In this month 100 years ago, the Tallest man (ever) was born.

Of course, no one anticipated his future as the world's tallest man when he entered the world on 22 February 1918 weighing an unremarkable 8.7 pounds, the son of average-sized parents.

But Robert Wadlow’s name is now known all over the globe – the towering American who measured a staggering 2.72 m (8 ft 11.1 in) tall when last measured on 27 June 1940, becoming the tallest man in the world.

Robert Wadlow: ©Getty. Colourised by PMH

"This record resonates across the whole world because every country understands how powerful this record is," Craig Glenday, Guinness World Records Editor-in-Chief.

To celebrate what would have been Robert’s 100th birthday, we have created a timeline of the iconic giants who have graced the pages of the Guinness World Records annual, continuing to intrigue and amaze people all over the globe.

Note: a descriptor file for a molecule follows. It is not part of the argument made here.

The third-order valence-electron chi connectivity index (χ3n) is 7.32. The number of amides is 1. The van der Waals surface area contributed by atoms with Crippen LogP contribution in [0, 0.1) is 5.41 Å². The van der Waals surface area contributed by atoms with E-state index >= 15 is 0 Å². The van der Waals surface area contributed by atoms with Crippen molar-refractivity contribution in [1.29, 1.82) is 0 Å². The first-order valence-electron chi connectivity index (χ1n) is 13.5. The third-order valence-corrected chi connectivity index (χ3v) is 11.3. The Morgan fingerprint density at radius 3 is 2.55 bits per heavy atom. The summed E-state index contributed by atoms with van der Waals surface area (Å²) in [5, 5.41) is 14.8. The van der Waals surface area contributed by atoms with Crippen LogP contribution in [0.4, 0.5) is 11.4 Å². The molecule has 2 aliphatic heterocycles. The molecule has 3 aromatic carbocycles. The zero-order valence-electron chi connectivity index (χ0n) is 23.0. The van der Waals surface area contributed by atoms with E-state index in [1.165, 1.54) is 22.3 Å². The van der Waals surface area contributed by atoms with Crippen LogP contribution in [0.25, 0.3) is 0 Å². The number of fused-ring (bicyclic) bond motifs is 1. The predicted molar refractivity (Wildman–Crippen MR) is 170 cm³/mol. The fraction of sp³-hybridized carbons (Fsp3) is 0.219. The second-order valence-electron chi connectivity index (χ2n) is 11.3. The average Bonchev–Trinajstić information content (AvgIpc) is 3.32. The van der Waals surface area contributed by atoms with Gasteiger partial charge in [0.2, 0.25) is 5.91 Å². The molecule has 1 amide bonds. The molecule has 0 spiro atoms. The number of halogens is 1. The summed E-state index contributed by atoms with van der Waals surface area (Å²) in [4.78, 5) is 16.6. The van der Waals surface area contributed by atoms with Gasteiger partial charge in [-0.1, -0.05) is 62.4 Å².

Measuring 2.46m 8ft 1in, Patrick Cotter OBrien (1760-1806) earned the title of Tallest Irishman. (Guinness World Records no longer monitor records based on countries or nationalities – just absolute, world records.)



The Tallest teenager ever (female) recorded is Anna Haining Swan (Canada, b. 6 August 1846; d. 5 August 1888), who grew until she was 17, when she reached 241.3 cm (7 ft 11 in). By age four, Anna was said to have stood 137.16 cm (4 ft 6 in) tall and weighed 42.64 kg (94 lb). At six years old, she was reportedly taller than her 165.1-cm (5-ft 5-in) mother. 

On 17 June 1871, Anna married Martin van Buren Bates, who stood 236.22 cm (7 ft 9 in) tall, and they became the Tallest married couple ever



Following a head injury at the age of 11, Jane ('Ginny') Bunford, (b. 26 Jul 1895) of Birmingham, UK, became the Tallest woman ever. Her skeleton, now preserved in the Anatomical Museum in the Medical School at Birmingham University, measures 223.5m (7ft 4in) high. 



Robert Wadlow’s first record title was the Tallest teenager ever (male), measuring a huge 2.45 m (8 ft 0.5 in) at the age of 17. 


To-scale representation of GWR Editor-in-Chief Craig Glenday and tallest man ever Robert Wadlow